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Fraser
2007-May-31, 06:56 PM
One of the brightest, closest stars to the Earth is Altair, located about 15 light-years away. For the first time, astronomers have imaged its surface, getting a better look at this bizarre neighbour. ...

Read the full blog entry (http://www.universetoday.com/2007/05/31/astronomers-see-the-face-of-altair/)

Doctor Know
2007-Jun-01, 01:50 AM
Altair is ovoid? I had no idea. That'd be a hard sun to eclipse. ;)

Darrrius
2007-Jun-01, 01:10 PM
So if it was "Imaged" - how come we have this artists impression instead of the photo?

Palomar
2007-Jun-01, 01:14 PM
:eh: So...Altair's another "bullet star" like Regulus?

Yes, I'm also wondering why an artists' impression instead of an actual image.

Mansie
2007-Jun-01, 02:05 PM
This artists impression has appeared on news sites all around the world - and I'm sure it'll be in the newspapers tomorrow. I followed the links and could still find no original images. Where are they? and are the surface details accurate? I still have no idea what it is we are looking at.

Hamlet
2007-Jun-01, 02:21 PM
Here is a link to the Altair 2007 Resource Page (http://www.astro.lsa.umich.edu/~monnier/Local/altair2007.html) at the University of Michigan that has a couple of images from the CHARA interferometer.

John Mendenhall
2007-Jun-01, 04:12 PM
Here is a good link with a high-resolution image available:

http://www.nsf.gov/news/news_images.jsp?cntn_id=109612&org=OLPA

What a picture! How about doing Betelgeuse? Should be able to see sunspots (Betelspots?)

George
2007-Jun-01, 07:45 PM
Simply amazing!!! Wouldn't they have better resolution, though, using optical imaging instead of IR?

[I would have guessed the coloring would have been just the opposite, blue where the white is, and white, or lighter blue, where the blue is shown. But, this is not just a CLV issue, no doubt.]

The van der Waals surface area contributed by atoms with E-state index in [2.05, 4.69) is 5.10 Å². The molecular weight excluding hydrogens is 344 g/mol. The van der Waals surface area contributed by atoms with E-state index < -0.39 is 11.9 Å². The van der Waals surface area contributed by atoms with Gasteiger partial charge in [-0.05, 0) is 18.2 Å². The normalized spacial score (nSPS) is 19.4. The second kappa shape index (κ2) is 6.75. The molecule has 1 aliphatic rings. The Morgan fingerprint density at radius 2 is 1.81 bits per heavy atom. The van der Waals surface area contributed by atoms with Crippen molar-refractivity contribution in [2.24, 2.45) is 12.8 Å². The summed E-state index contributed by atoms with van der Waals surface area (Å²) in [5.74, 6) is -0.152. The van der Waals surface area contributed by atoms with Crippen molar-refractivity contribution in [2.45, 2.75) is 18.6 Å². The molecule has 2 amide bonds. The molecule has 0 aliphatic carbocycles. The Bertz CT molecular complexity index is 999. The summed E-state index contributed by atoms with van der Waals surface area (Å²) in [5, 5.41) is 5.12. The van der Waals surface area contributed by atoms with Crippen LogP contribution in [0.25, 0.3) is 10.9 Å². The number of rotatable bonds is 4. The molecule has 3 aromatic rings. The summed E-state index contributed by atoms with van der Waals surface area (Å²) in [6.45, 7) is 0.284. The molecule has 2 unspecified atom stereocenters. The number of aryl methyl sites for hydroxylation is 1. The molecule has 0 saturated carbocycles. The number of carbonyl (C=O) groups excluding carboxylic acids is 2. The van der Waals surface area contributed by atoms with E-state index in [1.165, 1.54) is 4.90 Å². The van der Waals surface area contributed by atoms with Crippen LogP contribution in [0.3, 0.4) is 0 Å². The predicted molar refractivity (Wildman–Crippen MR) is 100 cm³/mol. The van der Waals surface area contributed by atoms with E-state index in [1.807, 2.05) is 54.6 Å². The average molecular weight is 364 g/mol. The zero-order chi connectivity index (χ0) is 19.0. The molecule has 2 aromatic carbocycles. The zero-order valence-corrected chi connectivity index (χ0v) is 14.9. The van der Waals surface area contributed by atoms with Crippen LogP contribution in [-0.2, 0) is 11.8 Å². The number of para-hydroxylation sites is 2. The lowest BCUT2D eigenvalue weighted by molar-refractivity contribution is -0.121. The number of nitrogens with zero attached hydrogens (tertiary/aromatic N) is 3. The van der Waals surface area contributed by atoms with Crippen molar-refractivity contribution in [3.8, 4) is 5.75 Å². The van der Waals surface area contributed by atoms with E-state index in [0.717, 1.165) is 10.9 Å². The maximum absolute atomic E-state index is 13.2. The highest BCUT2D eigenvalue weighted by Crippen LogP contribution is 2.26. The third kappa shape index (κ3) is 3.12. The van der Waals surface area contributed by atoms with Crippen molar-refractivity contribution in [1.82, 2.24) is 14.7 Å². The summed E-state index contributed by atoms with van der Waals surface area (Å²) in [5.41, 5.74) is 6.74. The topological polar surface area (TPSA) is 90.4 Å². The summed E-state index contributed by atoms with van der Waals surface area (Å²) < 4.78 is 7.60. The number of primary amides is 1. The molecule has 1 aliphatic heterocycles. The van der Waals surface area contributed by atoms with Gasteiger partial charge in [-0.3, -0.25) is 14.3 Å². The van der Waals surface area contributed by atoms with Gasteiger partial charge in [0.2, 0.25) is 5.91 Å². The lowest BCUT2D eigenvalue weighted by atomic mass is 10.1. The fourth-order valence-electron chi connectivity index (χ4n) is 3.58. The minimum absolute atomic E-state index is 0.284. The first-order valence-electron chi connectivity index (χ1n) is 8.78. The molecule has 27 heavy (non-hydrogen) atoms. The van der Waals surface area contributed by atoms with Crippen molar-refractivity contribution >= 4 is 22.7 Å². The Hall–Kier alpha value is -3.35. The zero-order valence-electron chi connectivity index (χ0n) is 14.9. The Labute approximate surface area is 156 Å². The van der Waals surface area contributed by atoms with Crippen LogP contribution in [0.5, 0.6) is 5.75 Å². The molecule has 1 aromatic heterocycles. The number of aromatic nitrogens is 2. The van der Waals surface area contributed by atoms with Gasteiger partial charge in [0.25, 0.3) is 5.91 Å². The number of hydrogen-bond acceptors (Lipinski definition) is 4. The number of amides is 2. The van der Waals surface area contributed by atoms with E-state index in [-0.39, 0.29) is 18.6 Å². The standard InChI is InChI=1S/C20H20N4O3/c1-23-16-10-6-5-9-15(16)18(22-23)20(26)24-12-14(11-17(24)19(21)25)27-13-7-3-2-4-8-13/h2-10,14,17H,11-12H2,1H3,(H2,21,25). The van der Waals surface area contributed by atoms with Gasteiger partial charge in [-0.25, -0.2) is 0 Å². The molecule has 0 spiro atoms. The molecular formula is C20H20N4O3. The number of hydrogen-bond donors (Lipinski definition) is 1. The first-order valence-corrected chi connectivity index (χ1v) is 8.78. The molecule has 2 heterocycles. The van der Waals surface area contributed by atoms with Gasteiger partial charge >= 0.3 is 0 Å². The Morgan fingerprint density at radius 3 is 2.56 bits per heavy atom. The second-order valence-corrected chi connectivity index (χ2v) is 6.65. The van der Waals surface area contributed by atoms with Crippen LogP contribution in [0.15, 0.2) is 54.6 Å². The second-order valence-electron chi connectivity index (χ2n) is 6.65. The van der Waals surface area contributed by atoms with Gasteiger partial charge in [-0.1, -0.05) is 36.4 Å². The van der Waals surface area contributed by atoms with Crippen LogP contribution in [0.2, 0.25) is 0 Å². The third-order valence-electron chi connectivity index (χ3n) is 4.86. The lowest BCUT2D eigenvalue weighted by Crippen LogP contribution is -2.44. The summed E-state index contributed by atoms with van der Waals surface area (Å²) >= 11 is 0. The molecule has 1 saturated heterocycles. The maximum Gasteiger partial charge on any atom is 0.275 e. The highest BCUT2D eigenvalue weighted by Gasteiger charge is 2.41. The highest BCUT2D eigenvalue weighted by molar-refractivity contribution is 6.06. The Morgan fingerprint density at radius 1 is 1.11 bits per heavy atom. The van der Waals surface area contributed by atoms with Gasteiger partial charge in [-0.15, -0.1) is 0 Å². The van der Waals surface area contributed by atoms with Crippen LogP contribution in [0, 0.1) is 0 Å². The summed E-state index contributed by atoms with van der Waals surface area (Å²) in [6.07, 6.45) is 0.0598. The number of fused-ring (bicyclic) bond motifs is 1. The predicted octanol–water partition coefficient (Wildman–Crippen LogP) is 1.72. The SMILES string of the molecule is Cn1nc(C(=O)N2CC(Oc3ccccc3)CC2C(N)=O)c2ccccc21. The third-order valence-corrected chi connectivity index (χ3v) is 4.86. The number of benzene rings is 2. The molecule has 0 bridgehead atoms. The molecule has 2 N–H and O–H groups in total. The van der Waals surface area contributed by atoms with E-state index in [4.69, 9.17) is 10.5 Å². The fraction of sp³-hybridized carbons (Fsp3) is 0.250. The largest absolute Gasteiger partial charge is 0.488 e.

parallaxicality
2007-Jun-01, 08:35 PM
Is that CHARA image in the public domain? Wikipedia could use it.

dhd40
2007-Jun-01, 08:38 PM
Here is a good link with a high-resolution image available:

http://www.nsf.gov/news/news_images.jsp?cntn_id=109612&org=OLPA

What a picture! How about doing Betelgeuse? Should be able to see sunspots (Betelspots?)

Would be nice, indeed. Unfortunately, Beteigeuze´s (Betelgeuse´s) distance is appr. 400 LYs, whereas Altair´s distance is only 15 LYs.

By the way, is there an international *star-name-standard*?

Nick4
2007-Jun-06, 05:43 AM
Altair is ovoid? I had no idea. That'd be a hard sun to eclipse. ;)

Oh that made me laugh...lol that was funny good one

Nick4
2007-Jun-06, 05:43 AM
thats a cool pic of that star...is it really that color cuz thats the coolest blue iv ever seen.

George
2007-Jun-06, 01:31 PM
thats a cool pic of that star...is it really that color cuz thats the coolest blue iv ever seen.
The image is from an artist, but it might actually look that blue if you used a special neutral filter to reduce the star's intense brilliance.

eburacum45
2007-Jun-06, 04:36 PM
Simply amazing!!! Wouldn't they have better resolution, though, using optical imaging instead of IR?

[I would have guessed the coloring would have been just the opposite, blue where the white is, and white, or lighter blue, where the blue is shown. But, this is not just a CLV issue, no doubt.]

Surely the coolest colours would be at the equator, so the poles would be bluer and the equator would be yellower, depending on the average temperature of the star.

Here is a video I've made of Regulus in Celestia, showing the gravity darkening effect as I see it (please let me know if it's wrong)
http://www.youtube.com/watch?v=g_ZFkyrYgZA

George
2007-Jun-06, 05:36 PM
Surely the coolest colours would be at the equator, so the poles would be bluer and the equator would be yellower, depending on the average temperature of the star. Yes, that is what I would expect, too. However, I would say whiter in lieu of yellower due to the exteme surface temp. Notice that the depiction is more the opposite, white is not at the equator but at the pole. This seems opposite of what it might look like, assuming no surface distrubance. Yet, it may be a surface disturbance that is the key issue, perhaps.


Here is a video I've made of Regulus in Celestia, showing the gravity darkening effect as I see it (please let me know if it's wrong)